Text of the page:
By Michael Baadke
English scientist Michael Faraday was born in the village of Newington Butts, near London, on Sept. 22, 1791. As an apprentice to a bookbinder he found opportunities to read extensively and thereby developed his education and his interest in science. He attended science lectures presented by Sir Humphry Davy and recorded what he learned in notebooks he would later bind himself.
Faraday obtained an appointment in 1813 as a laboratory assistant at the Royal Institution, a British scientific research and educational organization.
His early work at the Royal Institution included studies of steel alloys and electromagnetic rotations, leading to his election as a fellow of the Royal Society, an independent scientific academy, and eventually, his discovery of electromagnetic induction. In the 1850s, he developed electromagnetic field theory, which is described today by the Royal Institution as “one of the cornerstones of physics.”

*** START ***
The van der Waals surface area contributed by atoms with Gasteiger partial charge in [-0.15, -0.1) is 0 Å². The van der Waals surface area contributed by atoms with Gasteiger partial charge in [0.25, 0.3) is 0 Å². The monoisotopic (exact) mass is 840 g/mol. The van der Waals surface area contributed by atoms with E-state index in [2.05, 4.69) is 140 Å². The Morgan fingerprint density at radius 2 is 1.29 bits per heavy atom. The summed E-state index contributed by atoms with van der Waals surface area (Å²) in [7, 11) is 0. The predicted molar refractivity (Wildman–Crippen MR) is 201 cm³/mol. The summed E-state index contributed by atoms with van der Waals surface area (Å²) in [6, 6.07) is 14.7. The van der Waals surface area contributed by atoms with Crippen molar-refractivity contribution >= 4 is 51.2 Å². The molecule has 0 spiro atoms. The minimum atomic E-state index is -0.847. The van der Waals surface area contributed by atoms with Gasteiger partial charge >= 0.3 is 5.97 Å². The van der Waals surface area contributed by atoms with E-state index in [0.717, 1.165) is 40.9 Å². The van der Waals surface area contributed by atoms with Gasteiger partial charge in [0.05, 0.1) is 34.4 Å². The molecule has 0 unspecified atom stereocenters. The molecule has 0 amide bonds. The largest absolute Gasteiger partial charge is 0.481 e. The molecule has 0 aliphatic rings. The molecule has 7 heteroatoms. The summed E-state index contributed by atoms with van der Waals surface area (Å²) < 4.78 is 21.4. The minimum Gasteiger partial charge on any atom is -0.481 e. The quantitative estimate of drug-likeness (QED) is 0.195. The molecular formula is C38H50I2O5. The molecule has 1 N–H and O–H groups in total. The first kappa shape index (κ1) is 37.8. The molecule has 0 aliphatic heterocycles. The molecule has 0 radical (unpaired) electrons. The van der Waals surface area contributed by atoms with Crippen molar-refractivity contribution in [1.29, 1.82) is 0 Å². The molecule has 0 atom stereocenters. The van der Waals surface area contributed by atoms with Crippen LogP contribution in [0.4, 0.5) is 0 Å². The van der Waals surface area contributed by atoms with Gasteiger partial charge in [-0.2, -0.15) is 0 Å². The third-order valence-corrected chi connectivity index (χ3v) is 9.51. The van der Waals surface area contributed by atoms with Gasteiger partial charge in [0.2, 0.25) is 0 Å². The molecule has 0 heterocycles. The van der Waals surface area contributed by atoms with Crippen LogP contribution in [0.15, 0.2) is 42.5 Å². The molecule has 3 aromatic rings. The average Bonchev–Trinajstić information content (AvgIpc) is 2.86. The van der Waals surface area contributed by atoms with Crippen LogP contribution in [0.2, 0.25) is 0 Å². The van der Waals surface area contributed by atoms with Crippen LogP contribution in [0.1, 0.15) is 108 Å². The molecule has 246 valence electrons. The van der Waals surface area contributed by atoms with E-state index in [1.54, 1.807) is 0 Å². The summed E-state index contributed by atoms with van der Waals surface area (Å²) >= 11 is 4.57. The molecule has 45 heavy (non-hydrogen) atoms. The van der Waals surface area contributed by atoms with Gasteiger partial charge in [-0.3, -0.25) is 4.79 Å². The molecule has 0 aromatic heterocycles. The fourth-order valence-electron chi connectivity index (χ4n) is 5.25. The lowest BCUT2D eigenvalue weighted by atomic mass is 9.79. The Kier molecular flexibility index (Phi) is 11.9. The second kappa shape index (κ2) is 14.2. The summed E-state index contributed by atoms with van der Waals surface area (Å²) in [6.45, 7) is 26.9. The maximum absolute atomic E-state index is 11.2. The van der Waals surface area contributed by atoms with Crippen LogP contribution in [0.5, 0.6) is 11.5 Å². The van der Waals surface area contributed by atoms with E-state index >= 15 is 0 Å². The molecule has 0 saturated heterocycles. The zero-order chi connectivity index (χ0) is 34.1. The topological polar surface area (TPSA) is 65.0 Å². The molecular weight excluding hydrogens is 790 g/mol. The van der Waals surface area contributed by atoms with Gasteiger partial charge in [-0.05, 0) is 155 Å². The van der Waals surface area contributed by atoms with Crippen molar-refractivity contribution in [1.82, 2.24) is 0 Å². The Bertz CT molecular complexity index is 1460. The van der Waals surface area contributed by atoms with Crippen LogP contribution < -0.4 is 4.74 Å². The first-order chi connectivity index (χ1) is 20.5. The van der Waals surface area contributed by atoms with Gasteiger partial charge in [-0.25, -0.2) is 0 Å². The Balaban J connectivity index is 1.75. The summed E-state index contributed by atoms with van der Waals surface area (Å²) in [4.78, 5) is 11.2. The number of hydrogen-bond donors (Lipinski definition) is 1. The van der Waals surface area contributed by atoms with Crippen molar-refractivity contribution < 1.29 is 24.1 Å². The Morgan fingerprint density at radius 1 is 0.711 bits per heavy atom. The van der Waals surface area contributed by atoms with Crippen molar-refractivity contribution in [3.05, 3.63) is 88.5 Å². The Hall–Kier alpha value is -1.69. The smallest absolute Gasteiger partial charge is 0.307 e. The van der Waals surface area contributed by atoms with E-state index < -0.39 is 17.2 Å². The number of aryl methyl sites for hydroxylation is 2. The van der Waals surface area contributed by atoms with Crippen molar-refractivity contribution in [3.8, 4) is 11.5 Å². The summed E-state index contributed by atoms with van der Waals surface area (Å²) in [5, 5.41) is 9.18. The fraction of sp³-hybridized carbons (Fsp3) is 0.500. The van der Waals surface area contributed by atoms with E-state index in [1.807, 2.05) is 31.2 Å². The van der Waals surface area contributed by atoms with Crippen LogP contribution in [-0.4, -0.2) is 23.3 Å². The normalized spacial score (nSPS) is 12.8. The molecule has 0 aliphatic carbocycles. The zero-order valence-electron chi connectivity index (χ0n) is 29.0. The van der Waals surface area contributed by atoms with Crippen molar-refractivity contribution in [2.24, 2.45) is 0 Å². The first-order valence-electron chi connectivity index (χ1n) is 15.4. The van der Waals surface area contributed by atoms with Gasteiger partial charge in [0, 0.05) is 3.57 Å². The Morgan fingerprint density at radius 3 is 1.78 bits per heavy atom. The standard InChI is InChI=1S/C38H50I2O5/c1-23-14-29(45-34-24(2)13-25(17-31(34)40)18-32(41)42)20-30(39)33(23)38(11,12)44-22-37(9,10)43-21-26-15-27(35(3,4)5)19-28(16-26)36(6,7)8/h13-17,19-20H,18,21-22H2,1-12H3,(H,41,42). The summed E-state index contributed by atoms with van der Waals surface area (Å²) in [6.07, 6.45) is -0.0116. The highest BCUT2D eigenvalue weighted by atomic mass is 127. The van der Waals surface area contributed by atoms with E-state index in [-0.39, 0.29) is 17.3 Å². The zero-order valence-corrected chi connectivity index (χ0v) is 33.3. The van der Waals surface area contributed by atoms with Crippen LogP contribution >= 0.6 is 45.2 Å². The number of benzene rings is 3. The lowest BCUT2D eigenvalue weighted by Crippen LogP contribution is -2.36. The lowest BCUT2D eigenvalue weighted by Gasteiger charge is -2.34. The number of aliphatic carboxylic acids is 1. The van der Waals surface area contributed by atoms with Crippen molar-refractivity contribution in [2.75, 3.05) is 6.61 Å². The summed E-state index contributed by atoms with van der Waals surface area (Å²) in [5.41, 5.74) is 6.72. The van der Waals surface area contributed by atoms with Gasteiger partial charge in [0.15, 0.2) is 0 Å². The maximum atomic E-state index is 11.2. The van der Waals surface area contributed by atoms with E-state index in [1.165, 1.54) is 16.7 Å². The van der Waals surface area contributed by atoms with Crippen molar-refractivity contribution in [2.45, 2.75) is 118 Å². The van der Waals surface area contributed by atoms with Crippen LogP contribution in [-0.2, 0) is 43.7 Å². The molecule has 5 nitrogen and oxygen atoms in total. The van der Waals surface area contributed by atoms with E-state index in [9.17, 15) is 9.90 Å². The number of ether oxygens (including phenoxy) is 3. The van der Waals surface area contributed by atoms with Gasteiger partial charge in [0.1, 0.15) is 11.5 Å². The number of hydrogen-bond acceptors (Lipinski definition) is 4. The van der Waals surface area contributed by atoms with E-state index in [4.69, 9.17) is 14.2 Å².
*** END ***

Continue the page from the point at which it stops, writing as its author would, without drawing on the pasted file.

Faraday died at age 75 at his residence at Hampton Court on Aug. 25, 1867. His many achievements included the invention of the electric motor and the discovery of benzene.
Faraday and his research in the field of electricity were honored on a 22-penny stamp issued by Great Britain on March 5, 1991, marking Faraday’s birth bicentennial (Scott 1360).